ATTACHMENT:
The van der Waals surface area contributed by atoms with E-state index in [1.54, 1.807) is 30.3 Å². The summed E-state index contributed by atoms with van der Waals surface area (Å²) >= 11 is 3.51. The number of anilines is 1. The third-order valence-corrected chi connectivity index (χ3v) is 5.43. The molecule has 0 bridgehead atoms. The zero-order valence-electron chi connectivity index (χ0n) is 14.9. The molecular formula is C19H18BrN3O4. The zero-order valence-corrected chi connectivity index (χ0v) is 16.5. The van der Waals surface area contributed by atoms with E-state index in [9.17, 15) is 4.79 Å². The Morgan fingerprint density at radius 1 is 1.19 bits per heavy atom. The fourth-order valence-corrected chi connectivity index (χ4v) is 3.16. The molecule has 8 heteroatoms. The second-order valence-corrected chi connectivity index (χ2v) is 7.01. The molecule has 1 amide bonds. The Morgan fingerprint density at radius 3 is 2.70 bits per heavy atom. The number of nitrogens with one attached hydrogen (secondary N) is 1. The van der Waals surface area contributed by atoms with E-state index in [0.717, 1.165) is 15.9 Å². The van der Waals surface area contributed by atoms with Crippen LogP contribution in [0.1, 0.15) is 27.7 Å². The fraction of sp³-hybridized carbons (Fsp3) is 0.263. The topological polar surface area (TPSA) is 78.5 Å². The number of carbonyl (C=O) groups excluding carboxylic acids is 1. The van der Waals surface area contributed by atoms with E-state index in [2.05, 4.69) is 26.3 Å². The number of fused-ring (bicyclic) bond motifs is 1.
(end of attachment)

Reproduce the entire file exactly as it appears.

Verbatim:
The van der Waals surface area contributed by atoms with E-state index in [1.54, 1.807) is 30.3 Å². The summed E-state index contributed by atoms with van der Waals surface area (Å²) >= 11 is 3.51. The number of anilines is 1. The third-order valence-corrected chi connectivity index (χ3v) is 5.43. The molecule has 0 bridgehead atoms. The zero-order valence-electron chi connectivity index (χ0n) is 14.9. The molecular formula is C19H18BrN3O4. The zero-order valence-corrected chi connectivity index (χ0v) is 16.5. The van der Waals surface area contributed by atoms with E-state index in [9.17, 15) is 4.79 Å². The Morgan fingerprint density at radius 1 is 1.19 bits per heavy atom. The fourth-order valence-corrected chi connectivity index (χ4v) is 3.16. The molecule has 8 heteroatoms. The second-order valence-corrected chi connectivity index (χ2v) is 7.01. The molecule has 1 amide bonds. The Morgan fingerprint density at radius 3 is 2.70 bits per heavy atom. The number of nitrogens with one attached hydrogen (secondary N) is 1. The van der Waals surface area contributed by atoms with E-state index in [0.717, 1.165) is 15.9 Å². The van der Waals surface area contributed by atoms with Crippen LogP contribution in [0.1, 0.15) is 27.7 Å². The fraction of sp³-hybridized carbons (Fsp3) is 0.263. The topological polar surface area (TPSA) is 78.5 Å². The number of carbonyl (C=O) groups excluding carboxylic acids is 1. The van der Waals surface area contributed by atoms with E-state index in [2.05, 4.69) is 26.3 Å². The number of fused-ring (bicyclic) bond motifs is 1.